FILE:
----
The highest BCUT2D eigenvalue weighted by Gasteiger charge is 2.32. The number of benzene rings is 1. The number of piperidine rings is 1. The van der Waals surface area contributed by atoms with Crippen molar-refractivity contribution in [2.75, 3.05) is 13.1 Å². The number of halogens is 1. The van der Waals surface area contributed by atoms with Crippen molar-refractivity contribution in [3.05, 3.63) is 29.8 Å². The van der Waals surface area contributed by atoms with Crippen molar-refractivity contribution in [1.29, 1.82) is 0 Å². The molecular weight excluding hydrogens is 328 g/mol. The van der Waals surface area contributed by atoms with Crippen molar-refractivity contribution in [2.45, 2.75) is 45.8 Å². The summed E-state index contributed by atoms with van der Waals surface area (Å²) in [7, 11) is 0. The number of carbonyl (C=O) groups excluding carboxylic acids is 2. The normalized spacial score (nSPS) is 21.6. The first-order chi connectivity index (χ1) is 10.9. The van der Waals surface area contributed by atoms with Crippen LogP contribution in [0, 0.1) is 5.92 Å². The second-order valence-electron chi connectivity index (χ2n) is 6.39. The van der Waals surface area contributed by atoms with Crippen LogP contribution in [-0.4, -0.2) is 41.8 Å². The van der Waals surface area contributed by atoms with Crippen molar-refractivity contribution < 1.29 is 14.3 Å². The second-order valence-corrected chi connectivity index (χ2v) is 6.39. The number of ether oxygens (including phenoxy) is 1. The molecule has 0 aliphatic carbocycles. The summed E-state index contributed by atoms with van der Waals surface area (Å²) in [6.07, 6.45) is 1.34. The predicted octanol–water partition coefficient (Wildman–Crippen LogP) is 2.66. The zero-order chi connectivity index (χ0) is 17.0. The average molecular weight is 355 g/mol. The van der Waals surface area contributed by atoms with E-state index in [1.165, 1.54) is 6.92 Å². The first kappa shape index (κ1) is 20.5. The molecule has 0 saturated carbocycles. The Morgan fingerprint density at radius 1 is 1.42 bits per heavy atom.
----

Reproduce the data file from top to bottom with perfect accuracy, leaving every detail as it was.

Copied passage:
The highest BCUT2D eigenvalue weighted by Gasteiger charge is 2.32. The number of benzene rings is 1. The number of piperidine rings is 1. The van der Waals surface area contributed by atoms with Crippen molar-refractivity contribution in [2.75, 3.05) is 13.1 Å². The number of halogens is 1. The van der Waals surface area contributed by atoms with Crippen molar-refractivity contribution in [3.05, 3.63) is 29.8 Å². The van der Waals surface area contributed by atoms with Crippen molar-refractivity contribution in [1.29, 1.82) is 0 Å². The molecular weight excluding hydrogens is 328 g/mol. The van der Waals surface area contributed by atoms with Crippen molar-refractivity contribution in [2.45, 2.75) is 45.8 Å². The summed E-state index contributed by atoms with van der Waals surface area (Å²) in [7, 11) is 0. The number of carbonyl (C=O) groups excluding carboxylic acids is 2. The normalized spacial score (nSPS) is 21.6. The first-order chi connectivity index (χ1) is 10.9. The van der Waals surface area contributed by atoms with Crippen LogP contribution in [0, 0.1) is 5.92 Å². The second-order valence-electron chi connectivity index (χ2n) is 6.39. The van der Waals surface area contributed by atoms with Crippen LogP contribution in [-0.4, -0.2) is 41.8 Å². The van der Waals surface area contributed by atoms with Crippen molar-refractivity contribution < 1.29 is 14.3 Å². The second-order valence-corrected chi connectivity index (χ2v) is 6.39. The number of ether oxygens (including phenoxy) is 1. The molecule has 0 aliphatic carbocycles. The summed E-state index contributed by atoms with van der Waals surface area (Å²) in [6.07, 6.45) is 1.34. The predicted octanol–water partition coefficient (Wildman–Crippen LogP) is 2.66. The zero-order chi connectivity index (χ0) is 17.0. The average molecular weight is 355 g/mol. The van der Waals surface area contributed by atoms with E-state index in [1.165, 1.54) is 6.92 Å². The first kappa shape index (κ1) is 20.5. The molecule has 0 saturated carbocycles. The Morgan fingerprint density at radius 1 is 1.42 bits per heavy atom.